Structural subtyping, EAFP, and exceptions which inform structure

Up until recently, mypy and pyright both allowed try/except/KeyError use with partial typed dicts.

from typing import TypedDict
class A(TypedDict, total=False):
    test: str

def get_test(a: A) -> str:
    try:
        value = a['test'] # error here
    except KeyError:
        return 'ok'
    else:
        return f'received: {value}'

As of a recent change, pyright no longer allows this.

This has led to divergence in what is allowed between type checkers, and I’d appreciate if we could decide on if this should be allowed and place it into the specification to ensure there isn’t divergence between type checker behavior. I believe that type checkers should need to understand control flow errors and how they interact with known types at runtime.

I believe this case should be allowed, as typed dicts are structural, and KeyErrors are a means of detecting a structural mismatch, but that other cases which fit the same pattern should similarly type check as users expect.

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Are you proposing that type checkers should behave specially when inside an except KeyError, or that using subscripting to access a non-required field should not be an error in general?

If the former, should this apply just to catching KeyError, or should except Exception also silence the error?

Within a try block, if the type is optional, but known when it exists (such as the case with total=False) it should be assumed to have that type.

Within an exception block, no special behavior should exist (other exceptions could have gotten there)

Within an else block, the accessed type which was optional should be assumed to exist.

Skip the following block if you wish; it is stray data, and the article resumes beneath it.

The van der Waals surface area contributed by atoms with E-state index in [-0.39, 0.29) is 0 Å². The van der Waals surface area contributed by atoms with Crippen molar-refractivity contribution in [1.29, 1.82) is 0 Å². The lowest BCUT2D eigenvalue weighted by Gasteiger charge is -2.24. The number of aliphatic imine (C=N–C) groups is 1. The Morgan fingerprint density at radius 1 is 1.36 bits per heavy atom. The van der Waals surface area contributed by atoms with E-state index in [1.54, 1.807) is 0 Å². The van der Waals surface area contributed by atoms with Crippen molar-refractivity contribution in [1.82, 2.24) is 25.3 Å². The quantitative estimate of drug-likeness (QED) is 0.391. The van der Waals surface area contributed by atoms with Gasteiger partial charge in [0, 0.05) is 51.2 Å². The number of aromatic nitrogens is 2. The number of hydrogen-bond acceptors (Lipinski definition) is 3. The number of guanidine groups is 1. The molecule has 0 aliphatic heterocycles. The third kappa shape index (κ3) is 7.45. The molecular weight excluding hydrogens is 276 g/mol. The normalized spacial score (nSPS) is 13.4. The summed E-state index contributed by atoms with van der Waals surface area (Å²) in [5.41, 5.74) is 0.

The underlying logic here, is that with total = false, the underlying signature should approximate __getitem__(self, non_guaranteed_key) -> KnownType | Never

This is sound from a theory PoV as well, this isn’t just special casing python’s exception flow (and part of why I would suggest no special behavior in the case of an exception caught)

I assume the error you mean is:

c:\Work\Scratch\x.py
  c:\Work\Scratch\x.py:7:17 - error: Could not access item in TypedDict
    "test" is not a required key in "A", so access may result in runtime exception (reportTypedDictNotRequiredAccess)

That error makes no sense to me. Yes, “test” may result in a runtime exception, but I’m deliberately catching that exception, so of course I know that and don’t consider it an error.

If I’d spotted that, I would have reported it as a bug - what’s the logic that says it’s correct to flag it as an error?

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sorry, clarification on the above but its beyond the discourse edit limit for mailing list mode users, in an else block where a KeyError is included in what would be caught, as well as in the absence of an else block where a caught keyerror results in unreachable code below (via reraising or returning), the value should then be assumed to have the typed value, but it is still not safe to always assume the key continues existing, only the value accessed if it was stored as a local.

If we’re going to consider mandating the suppression of certain type checks within a try block (or a with block, which can also suppress exceptions), can we come up with a more general principle? Why would this apply only to KeyError exceptions or only to TypedDict accesses? If you believe in the EAFP philosophy of using exception handling for regular (non-exceptional) control flow, then this should apply to any code that potentially raises exceptions, right?

2 Likes

I can work through such a thing, I’m attempting to do so without introducing a reason for typed exceptions (awful…) or algebraic effects (neat, but far beyond the scope of this issue)

I think the general principle is that for types which have a structure that is only partially known, guarded access to that structure should be considered a safe pattern for verifying the structure. I know that’s relatively nebulous, but TypedDict is currently one of only two things I can see this applying to, the other is Iterators, but those already work properly with next and loop control flow incidentally. (the length of iterators is not statically known)